More than 10 months on, he's still out of work. The reason: several people had stopped accepting newspapers fearing the coronavirus infection.
"At the crack of dawn, I used to reach the Pannarpolu railway station daily. Once newspapers were unloaded from the morning train, I tied them on my cycle, my trusty companion for nearly one and a half decades, before heading off," Abdur says.
Be it cold or rain, beating all odds, Abdur would ensure that newspapers were delivered at the doorsteps of people daily. "From Bakhrabad Gas Field and Jahapur Zamindar Bari to Alirchar College, Borarchar, and Kalakandi markets, I used to cover 40km daily."
At the end of every month, Abdur would knock on the doors of his customers to collect payment to buy the next month's essentials. "Believe me, in 14 years I did not miss a single day of work. But now I have no work, and that's what I miss," he says.
Indeed, after the coronavirus outbreak, a national lockdown was imposed. And the lockdown hit the newspaper distribution hard. Readers across the country soon stopped buying newspapers fearing the spread of the infection.
“I have always enjoyed and taken pride in my job, delivering news at the doorsteps of readers to make their day complete. Now, I have become news myself. Despite scientists vouching for the sterility of newsprints, readers are still apprehensive," Abdur says.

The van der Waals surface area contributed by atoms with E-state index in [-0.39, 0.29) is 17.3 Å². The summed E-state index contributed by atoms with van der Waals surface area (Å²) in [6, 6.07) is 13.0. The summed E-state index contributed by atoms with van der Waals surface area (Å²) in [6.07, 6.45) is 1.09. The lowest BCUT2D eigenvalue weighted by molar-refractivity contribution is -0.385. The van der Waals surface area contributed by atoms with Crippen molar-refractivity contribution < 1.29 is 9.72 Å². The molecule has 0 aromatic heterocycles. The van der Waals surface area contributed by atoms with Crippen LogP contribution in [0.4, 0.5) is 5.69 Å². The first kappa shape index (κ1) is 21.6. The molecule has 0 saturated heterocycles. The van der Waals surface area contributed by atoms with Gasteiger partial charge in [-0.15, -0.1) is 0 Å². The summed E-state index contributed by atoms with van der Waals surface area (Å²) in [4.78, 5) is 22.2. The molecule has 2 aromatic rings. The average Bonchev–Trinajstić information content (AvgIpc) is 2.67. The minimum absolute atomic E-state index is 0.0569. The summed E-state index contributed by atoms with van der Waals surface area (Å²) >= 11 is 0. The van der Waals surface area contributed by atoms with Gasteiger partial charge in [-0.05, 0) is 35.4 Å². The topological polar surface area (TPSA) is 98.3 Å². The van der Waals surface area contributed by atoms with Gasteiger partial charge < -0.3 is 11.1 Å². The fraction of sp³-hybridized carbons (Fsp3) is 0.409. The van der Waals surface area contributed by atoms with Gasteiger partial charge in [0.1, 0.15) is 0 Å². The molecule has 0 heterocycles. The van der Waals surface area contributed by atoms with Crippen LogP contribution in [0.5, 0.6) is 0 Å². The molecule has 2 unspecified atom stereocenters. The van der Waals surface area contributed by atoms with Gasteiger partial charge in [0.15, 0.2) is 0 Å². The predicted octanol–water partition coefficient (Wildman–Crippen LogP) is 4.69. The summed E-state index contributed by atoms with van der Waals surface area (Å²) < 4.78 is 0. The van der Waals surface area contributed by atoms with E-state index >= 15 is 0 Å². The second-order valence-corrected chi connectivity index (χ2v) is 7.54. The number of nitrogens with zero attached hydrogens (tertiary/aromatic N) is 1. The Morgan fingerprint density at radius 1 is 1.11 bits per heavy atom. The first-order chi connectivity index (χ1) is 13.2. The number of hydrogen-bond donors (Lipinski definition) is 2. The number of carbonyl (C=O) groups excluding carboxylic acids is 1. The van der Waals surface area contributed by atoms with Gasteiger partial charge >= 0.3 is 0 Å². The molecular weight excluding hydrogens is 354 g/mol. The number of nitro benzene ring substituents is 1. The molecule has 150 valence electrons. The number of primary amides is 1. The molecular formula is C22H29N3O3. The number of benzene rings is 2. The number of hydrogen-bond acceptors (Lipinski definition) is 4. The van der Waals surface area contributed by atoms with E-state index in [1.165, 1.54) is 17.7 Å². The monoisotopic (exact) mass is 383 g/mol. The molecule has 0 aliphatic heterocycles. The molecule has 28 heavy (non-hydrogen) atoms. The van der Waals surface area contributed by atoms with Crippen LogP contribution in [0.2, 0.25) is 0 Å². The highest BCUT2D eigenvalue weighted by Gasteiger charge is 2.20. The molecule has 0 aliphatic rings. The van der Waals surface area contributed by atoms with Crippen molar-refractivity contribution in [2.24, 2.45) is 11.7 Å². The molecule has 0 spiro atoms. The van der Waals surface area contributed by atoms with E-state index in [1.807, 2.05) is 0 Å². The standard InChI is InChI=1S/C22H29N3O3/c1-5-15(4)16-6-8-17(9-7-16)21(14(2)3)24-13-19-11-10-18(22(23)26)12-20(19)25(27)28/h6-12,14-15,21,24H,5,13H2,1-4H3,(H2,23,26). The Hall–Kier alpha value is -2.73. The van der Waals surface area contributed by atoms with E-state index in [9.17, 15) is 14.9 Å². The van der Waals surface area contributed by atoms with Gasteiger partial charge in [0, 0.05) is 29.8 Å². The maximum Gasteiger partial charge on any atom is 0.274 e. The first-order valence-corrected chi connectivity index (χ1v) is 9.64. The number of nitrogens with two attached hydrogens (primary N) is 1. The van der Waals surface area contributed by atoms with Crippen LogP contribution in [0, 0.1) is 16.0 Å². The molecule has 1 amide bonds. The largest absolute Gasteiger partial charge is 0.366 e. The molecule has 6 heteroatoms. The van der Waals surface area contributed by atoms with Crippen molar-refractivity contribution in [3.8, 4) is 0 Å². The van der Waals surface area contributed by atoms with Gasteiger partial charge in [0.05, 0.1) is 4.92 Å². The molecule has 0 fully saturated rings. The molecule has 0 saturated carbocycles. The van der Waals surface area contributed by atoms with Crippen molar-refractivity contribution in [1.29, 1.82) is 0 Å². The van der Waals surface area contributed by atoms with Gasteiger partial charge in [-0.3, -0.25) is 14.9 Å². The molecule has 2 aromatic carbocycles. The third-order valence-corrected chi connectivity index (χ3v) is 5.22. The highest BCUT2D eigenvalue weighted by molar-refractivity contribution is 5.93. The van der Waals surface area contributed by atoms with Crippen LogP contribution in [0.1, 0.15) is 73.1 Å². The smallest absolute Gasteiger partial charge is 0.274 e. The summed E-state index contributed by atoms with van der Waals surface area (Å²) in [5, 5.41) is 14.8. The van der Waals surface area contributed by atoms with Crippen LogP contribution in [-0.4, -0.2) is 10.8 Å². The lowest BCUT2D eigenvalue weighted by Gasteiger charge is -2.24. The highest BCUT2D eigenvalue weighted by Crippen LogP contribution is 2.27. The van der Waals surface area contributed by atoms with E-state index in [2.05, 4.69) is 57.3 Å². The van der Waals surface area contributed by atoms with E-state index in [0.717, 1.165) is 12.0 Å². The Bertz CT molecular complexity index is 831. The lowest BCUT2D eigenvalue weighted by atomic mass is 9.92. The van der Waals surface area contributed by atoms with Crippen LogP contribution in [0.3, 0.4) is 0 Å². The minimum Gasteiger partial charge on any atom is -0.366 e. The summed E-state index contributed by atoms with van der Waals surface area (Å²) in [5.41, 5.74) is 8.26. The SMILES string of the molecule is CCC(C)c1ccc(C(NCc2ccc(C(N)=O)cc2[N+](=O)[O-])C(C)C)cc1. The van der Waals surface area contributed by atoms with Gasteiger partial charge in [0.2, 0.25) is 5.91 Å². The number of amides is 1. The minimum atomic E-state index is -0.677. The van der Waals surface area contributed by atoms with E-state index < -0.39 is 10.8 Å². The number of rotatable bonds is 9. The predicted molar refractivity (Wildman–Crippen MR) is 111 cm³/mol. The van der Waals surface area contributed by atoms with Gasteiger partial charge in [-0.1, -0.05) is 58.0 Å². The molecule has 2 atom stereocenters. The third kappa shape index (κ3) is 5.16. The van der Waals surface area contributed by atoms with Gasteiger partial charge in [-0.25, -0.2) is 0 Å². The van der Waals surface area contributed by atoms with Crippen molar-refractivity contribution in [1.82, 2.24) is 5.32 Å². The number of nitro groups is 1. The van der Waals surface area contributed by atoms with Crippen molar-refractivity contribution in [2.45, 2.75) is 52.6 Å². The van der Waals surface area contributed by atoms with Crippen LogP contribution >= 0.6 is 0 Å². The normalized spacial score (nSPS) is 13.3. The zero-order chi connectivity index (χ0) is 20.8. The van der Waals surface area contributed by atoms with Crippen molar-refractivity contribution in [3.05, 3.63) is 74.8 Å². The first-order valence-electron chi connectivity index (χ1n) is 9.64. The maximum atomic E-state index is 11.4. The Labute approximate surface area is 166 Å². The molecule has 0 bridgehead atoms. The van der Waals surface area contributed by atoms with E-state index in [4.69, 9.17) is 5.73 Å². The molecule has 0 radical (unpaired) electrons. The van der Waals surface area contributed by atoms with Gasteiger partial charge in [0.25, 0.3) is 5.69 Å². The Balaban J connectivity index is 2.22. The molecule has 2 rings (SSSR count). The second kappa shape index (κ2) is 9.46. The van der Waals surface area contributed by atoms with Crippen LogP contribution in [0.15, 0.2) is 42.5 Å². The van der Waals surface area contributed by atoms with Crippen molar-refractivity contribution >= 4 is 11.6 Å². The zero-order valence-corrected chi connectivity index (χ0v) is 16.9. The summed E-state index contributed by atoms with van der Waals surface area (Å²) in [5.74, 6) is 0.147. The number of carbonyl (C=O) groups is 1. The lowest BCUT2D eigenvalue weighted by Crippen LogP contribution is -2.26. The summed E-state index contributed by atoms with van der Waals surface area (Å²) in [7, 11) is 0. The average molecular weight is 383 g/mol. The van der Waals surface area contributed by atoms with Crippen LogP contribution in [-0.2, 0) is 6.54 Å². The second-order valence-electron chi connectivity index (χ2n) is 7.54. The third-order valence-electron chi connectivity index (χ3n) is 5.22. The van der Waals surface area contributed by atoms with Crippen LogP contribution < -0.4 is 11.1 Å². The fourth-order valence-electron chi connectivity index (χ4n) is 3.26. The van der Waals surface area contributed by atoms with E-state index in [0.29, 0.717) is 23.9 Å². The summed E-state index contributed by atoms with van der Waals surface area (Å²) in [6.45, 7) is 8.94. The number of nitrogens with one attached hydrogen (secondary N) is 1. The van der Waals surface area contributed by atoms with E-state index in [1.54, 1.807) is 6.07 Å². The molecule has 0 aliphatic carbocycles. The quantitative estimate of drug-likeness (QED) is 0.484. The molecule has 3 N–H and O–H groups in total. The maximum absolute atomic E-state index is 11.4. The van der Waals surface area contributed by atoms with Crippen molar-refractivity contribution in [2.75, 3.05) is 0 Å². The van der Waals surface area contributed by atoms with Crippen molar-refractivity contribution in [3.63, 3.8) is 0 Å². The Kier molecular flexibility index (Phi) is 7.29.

With no work for more than 10 months now, Abdur claims, poverty has pushed his family to the brink of starvation. His two daughters, a son, wife and elderly parents, are all dependent on him.
"Forget fish and meat. Dal-bhaat (rice & pulses) are now a luxury for us. Being disabled, I am literally struggling to ensure two square meals a day for my family. In the past 10 months, I couldn't even buy milk for my two-year-old child," he says.
Abdur wants immediate government support. "It's a question of survival. The government must step in and support disabled people like me, who don't have jobs but have families to support," he adds.